What is a passive house?

Building a passive house saves heating costs and protects the environment

Fixed costs are expenses that a homeowner has to pay on a regular basis. Here only a few savings can be achieved in the short term. It is therefore important to act with foresight and to think about the running costs of the next few years. The heating costs, which can be reduced to almost zero with the construction of a passive house, offer great potential here.

How does a passive house differ from other houses?

What is a passive house?: passive

Build a passive house yourself

Houses can be divided and distinguished based on their energy consumption, from which the current heating costs can be taken or planned:

  • Non-renovated residential buildings, which are about 30 to 50 years old, require an average of about 300 kWh per square meter per year and make the difference to modern and modernized energy-saving or passive houses clear.
  • Low-rise houses may have a maximum consumption of 7 liters of heating oil (equivalent to about 70 kWh) per square meter per year and can be further subdivided according to the required heating energy. An example would be KfW Efficiency Houses 55 (<35 kWh) and KfW Efficiency Houses 40 (<25 kWh).
  • So-called 3-liter houses do not belong to a uniform classification and rather serve as a colloquial name of energy-saving houses with a maximum heating energy consumption of up to 3 L fuel oil (about 30 kWh) per square meter per year. The name comes from the trend of the 3-liter car.
  • Passive houses are the building standard with the lowest heating demand. With a consumption of less than 15 kWh per square meter per year, heating costs are barely significant.

Build a passive house - what should be considered?

What is a passive house?: heating

Passive houses use passive energy sources

Passive houses may not exceed a heating requirement of 15 kWh per square meter per year. Due to this fact, however, a house may not be called a passive house. In addition, there are conditions such as the restriction of the primary energy requirement of 120 kWh per square meter per year, a certified air-tightness (blower door test) and a special efficiency between applied and used energy. The exact values ​​can be found in the certification criteria of the passive house institute in Darmstadt.

Basically, a passive house does not differ from houses of another classification. Neither the design, the construction, nor the shape of the additional heating are prescribed and specified. With the appropriate construction measures, such as the modernization of the windows, sealing of the building envelope and a subsequent insulation even old houses can be converted into passive houses. Here, however, the costs incurred should be considered. More effective is the implementation of a passive house with a new building.

If you want to build a passive house or would like to build it yourself, you have to keep an eye on the costs and the cost-benefit-factor. The term passive house requires a special amount of work and mandatory tests that cause additional costs. Here it must be carefully weighed whether the increased effort pays off. Sometimes the costs pay off only after many years. A detailed breakdown of the costs incurred provides the advice of a prefabricated house company, such as CAL Classic House, with experience in passive house construction. Here you can show the differences to other classifications and above all compare the invested costs. The larger the planned house or the longer the use, the sooner the savings will pay off through a passive house. Not to be neglected is also the state funding in the form of a favorable financing, about which the contracted construction company can inform exactly. Without well-founded knowledge, it is hardly possible for the client to calculate and compare all values.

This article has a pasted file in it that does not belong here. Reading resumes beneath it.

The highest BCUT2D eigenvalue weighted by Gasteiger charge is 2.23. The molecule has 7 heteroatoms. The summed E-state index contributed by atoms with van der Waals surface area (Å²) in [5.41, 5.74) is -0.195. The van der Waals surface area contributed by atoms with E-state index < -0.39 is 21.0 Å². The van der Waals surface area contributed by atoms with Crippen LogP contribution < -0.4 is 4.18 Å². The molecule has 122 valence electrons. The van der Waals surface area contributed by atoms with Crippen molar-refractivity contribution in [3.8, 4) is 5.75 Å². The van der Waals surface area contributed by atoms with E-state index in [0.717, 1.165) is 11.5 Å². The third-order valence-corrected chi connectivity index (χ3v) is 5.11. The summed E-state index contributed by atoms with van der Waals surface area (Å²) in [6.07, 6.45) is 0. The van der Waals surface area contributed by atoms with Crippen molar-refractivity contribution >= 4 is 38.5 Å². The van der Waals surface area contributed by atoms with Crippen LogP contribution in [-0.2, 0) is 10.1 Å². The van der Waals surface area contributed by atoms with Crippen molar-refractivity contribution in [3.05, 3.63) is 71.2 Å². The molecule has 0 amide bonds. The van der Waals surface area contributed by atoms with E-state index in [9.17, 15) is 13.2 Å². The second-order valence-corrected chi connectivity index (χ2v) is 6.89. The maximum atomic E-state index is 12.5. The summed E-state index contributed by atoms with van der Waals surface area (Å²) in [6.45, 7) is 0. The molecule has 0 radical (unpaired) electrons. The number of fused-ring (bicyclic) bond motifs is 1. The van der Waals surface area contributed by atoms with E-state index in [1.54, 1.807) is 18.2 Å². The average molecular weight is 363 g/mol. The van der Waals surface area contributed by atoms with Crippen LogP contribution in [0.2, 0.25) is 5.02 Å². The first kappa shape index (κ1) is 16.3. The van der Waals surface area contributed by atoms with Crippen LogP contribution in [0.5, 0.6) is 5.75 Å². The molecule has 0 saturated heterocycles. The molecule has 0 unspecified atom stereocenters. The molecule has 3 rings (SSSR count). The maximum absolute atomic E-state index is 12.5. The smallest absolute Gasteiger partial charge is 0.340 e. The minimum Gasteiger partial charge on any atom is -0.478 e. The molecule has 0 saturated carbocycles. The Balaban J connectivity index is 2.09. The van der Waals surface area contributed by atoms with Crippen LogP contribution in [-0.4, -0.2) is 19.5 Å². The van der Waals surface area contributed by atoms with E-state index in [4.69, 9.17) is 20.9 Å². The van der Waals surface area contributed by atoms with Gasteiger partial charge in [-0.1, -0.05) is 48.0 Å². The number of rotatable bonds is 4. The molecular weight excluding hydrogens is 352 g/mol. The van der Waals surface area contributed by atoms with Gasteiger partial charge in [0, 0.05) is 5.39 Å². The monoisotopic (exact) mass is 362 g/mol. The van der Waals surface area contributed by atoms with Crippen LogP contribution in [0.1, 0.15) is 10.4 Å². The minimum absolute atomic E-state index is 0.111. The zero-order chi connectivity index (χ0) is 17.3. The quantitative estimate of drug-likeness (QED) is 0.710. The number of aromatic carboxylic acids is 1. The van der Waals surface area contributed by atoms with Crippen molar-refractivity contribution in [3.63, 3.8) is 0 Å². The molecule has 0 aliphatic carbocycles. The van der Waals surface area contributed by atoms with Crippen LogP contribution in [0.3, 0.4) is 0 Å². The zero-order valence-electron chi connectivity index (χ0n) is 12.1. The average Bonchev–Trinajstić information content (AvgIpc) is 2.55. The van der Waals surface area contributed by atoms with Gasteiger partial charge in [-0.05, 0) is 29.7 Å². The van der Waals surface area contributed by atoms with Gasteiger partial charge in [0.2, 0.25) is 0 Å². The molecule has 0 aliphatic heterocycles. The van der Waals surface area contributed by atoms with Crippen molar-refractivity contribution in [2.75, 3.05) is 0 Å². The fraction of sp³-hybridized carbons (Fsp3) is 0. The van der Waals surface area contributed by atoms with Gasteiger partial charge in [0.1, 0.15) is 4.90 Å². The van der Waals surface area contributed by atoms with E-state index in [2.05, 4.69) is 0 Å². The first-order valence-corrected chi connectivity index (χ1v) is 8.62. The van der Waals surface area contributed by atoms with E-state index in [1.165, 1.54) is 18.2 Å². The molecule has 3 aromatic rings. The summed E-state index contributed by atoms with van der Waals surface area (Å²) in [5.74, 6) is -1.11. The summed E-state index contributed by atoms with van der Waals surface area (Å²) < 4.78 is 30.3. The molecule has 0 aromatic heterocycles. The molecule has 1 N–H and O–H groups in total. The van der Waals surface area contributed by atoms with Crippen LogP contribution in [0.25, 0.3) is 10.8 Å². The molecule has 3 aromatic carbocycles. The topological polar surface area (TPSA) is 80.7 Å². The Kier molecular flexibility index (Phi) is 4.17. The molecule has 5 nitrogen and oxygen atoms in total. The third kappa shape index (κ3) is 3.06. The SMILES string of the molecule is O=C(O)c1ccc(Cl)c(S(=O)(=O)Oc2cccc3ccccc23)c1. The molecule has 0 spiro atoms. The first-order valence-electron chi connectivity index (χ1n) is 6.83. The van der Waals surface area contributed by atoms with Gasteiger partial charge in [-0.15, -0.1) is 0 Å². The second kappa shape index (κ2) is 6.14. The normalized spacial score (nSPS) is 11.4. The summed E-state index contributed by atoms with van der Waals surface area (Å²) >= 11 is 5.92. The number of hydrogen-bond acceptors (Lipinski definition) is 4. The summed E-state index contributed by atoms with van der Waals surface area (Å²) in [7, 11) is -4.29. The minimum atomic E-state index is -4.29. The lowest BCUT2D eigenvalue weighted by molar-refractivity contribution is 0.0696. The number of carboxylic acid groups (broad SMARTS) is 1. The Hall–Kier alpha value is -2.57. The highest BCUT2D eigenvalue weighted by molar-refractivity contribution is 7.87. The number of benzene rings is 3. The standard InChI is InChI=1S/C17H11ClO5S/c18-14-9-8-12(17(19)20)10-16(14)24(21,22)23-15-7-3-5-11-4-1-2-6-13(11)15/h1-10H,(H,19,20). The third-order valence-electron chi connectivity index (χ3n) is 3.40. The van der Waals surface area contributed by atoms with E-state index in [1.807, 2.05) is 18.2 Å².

Advantages of a passive house

Of course, building a passive house does not just mean building ecologically and saving on heating costs in the long run. Passive houses improve the quality of living.

Imagine, you would like to relax with your favorite chair and a good book in a muted corner of the house to browse in peace. Outside walls mean in a poorly insulated house mostly cold walls and corners - cosiness is hard to find there and the cold shower that runs over one's back, is rarely due to the exciting thriller. A passive house knows no cold walls and even the outer corner between two outer walls is as comfortable as any other place in the house. You can even lay down on the floor to read without fear of loss of comfortable and even warmth. Passive houses are planned and implemented in such a way that they mostly use the heat generated in the house by cooking, electrical appliances or their own heat given off. Good insulation keeps these in the interior and the loss is minimal. This passive heat utilization reduces the permanent use of central heat sources and guarantees a uniform temperature level. Hot radiators and opposite cold walls are a thing of the past.

In order not to lose any heat due to the required ventilation and "disposal" of the used air, the use of a ventilation system with heat recovery is necessary. This deprives the used air of the used heating energy and passes it on to the supplied fresh air. A regular airing is no longer necessary. You can sit back and relax, enjoy your book and your passive house always stays fresh without wasting heating energy.

The construction of a passive house is thus not just a financial plan. It offers a pronounced living comfort, requires less heating and ventilation and is even more economical than any other building standards.

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Video Board: Passive House = 90% Home Energy Reduction!